The riots in Britain left some Americans shaken. In the affluence of the past 40 years, and with the rise of the jumbo jet, we became a nation of travelers. We have been to England, visited a lot of those neighborhoods. They were peaceful; now they’re in flames. But something else raised our unease as we followed the story on TV and on the Net. I think there was a ping on the national radar. We saw something over there that in smaller ways we’re starting to see over here.
The British press, left, right and center, was largely united in a refusal to make political excuses for the violence. Almost all agreed on the cause and nature of what happened. The cause was not injustice; this was not a revolt of the downtrodden masses, breaking into stores looking for food. The causes were greed, selfishness, a respect and even lust for violence, and a lack of moral grounding. Conscienceless predators preyed upon the weak. The weak were anyone who happened to be passing by, and those, many of them immigrants, who tried to defend their shops and neighborhoods. The iconic scene was the 20-year-old college student in East London who was beaten for his bicycle and fell bloody to the ground. His tormentors, with a sadistic imitation of gentleness, helped him up. Then they rifled through his backpack to get his phone and wallet. It was cruelty out of Dickens. It was Bill Sikes with a million YouTube hits.
The denunciations were swift and fierce. Max Hastings, in the conservative-populist Daily Mail: “The depressing truth is that at the bottom of our society is a layer of young people with no skills, education, values or aspirations. . . . Nobody has ever dared suggest to them that they need feel any allegiance to anything, least of all Britain or their community. . . . Not only do they know nothing of Britain’s past, they care nothing for its present.”
In the left-tilting Guardian, youth worker Shaun Bailey called the rioters opportunists. “Young people have been looting the shops they like: JD Sports and mobile phone shops have been hit, yet Waterstone’s [a bookstore] has been left alone. These young people like trainers [sneakers] and iPhones; they are less interested in books. This is criminality in a raw form, not politics.”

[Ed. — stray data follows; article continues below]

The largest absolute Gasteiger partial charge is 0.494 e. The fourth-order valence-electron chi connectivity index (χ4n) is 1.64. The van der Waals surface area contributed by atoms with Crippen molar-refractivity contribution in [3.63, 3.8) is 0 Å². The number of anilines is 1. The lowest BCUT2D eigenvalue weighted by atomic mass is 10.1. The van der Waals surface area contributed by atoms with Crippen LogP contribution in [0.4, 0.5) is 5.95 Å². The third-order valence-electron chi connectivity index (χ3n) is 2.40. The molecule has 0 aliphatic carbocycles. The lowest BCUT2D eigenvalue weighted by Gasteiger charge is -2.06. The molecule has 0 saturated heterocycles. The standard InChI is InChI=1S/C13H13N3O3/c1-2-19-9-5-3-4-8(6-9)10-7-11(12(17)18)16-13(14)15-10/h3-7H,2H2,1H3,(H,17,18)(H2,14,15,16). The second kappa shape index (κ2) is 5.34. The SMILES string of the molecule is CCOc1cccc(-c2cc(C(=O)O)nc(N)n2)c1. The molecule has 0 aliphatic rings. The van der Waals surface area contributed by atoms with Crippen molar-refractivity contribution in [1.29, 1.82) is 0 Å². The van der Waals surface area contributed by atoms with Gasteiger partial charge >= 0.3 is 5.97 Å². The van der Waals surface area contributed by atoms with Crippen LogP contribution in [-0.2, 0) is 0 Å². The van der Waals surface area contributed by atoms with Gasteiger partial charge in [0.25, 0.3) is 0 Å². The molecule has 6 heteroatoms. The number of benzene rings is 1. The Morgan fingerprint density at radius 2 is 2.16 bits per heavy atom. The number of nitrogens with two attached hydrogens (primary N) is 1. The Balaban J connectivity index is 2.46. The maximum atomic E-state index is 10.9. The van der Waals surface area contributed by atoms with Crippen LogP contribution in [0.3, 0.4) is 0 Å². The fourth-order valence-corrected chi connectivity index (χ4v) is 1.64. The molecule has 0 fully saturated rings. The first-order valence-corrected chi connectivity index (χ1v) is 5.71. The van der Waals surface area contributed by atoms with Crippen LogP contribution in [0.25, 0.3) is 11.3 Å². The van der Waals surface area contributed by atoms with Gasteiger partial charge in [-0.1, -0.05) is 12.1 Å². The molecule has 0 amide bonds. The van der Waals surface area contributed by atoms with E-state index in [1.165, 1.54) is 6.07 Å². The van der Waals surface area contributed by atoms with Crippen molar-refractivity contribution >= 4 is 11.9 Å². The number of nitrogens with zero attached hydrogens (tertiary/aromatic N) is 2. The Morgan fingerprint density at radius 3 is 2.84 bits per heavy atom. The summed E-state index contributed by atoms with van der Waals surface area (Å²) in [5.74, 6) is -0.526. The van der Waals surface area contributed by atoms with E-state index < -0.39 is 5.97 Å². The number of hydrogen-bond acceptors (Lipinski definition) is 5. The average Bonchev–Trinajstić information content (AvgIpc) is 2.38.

In the right-leaning Telegraph, Allison Pearson asked: “Where are the parents?” She told of a friend who’d called a mother to tell her her son was out and acting up. The mother yelled at her for calling at 2:15 a.m. “The adults are afraid and the children, emboldened by adult timidity, are fearless.”
More stinging and resigned was the brief essay by Theodore Dalrymple in the intellectually bracing City Journal. The subject—the decline of Western society—has been his for 20 years. He has written what he saw as a doctor working in British prisons. “The ferocious criminality exhibited by an uncomfortably large section of the English population” in the riots did not surprise him. “To have spotted it required no great perspicacity on my part; rather, it took a peculiar cowardly blindness, one regularly displayed by the British intelligentsia and political class, not to see it and not to realize its significance.”
At fault in the riots were the distorting effects of the welfare state and a degenerate British popular culture: “A population thinks (because it has often been told so by intellectuals and the political class) that it is entitled to a high standard of consumption, irrespective of its personal efforts; and therefore it regards the fact that it does not receive that high standard, by comparison with the rest of society, as a sign of injustice.” Much of what they have is provided by others, but they are not grateful: dependency doesn’t encourage gratitude but resentment.